Crystal structure information aids drug discovery and development


Frank H. Allen,, Cambridge Crystallographic Data Centre (CCDC), 12 Union Road, Cambridge, CB2 1EZ, United Kingdom
Experimental observations of conformational preferences and intermolecular interactions in small-molecule crystal structures have been of fundamental importance in computational drug discovery since the early 1980s. The Cambridge Structural Database (CSD) now contains almost half a million crystal structures, and is used to generate two searchable knowledge-based libraries: Mogul, containing substructure-based distributions and statistics derived from more than 20 million bond lengths, angles and torsions, and IsoStar, containing over 20,000 scatterplots of non-bonded interactions between chemical functional groups. The talk will summarise applications of structural knowledge in chemistry, drug discovery and, more recently, in drug development and formulation. The inter-relationship between experimental information and computational results will also be discussed.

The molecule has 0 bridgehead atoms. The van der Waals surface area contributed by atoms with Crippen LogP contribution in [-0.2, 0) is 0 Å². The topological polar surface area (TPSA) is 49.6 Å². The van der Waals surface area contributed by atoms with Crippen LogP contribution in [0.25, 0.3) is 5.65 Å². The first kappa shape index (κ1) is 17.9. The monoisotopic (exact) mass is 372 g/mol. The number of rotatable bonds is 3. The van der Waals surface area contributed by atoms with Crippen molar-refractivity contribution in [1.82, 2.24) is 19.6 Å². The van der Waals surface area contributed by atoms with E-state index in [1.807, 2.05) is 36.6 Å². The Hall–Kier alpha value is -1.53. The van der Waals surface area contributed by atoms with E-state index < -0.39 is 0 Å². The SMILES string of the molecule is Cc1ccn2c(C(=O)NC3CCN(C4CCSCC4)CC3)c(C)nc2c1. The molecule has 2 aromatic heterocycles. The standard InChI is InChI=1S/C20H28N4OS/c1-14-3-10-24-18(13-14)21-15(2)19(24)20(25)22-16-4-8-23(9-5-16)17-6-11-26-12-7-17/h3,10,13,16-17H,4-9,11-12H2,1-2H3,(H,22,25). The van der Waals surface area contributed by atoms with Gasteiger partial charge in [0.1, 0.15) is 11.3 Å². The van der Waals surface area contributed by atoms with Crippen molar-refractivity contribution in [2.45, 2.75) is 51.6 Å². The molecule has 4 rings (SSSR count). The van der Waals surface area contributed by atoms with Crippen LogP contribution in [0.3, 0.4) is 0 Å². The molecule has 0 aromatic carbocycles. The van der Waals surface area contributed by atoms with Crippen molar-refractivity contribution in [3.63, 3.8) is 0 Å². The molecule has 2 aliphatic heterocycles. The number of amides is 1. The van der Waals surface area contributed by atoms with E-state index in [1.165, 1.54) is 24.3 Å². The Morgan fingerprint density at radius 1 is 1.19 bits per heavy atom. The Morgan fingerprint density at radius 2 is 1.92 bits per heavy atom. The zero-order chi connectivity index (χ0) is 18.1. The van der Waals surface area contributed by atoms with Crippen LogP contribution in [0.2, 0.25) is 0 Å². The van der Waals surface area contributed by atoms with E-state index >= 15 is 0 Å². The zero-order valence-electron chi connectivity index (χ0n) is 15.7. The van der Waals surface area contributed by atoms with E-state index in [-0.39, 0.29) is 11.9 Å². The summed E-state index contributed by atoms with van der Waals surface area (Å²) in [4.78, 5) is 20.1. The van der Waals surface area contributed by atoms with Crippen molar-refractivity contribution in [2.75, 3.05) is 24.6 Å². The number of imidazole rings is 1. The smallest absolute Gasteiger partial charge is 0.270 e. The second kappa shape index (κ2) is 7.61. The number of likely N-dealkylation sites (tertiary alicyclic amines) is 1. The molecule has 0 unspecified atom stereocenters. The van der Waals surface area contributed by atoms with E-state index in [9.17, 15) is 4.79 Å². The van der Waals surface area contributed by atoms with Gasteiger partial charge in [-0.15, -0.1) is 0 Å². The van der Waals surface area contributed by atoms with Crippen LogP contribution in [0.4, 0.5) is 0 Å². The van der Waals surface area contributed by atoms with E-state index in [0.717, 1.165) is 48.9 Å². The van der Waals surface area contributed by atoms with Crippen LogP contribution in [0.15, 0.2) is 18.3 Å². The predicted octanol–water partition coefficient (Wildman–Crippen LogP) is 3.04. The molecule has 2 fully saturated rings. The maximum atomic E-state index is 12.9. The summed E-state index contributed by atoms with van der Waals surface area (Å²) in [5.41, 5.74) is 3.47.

Herman Skolnik Award Symposium
8:30 AM-11:45 AM, Tuesday, August 18, 2009 Walter E. Washington Convention Center -- 204C, Oral

Division of Chemical Information

The 238th ACS National Meeting, Washington, DC, August 16-20, 2009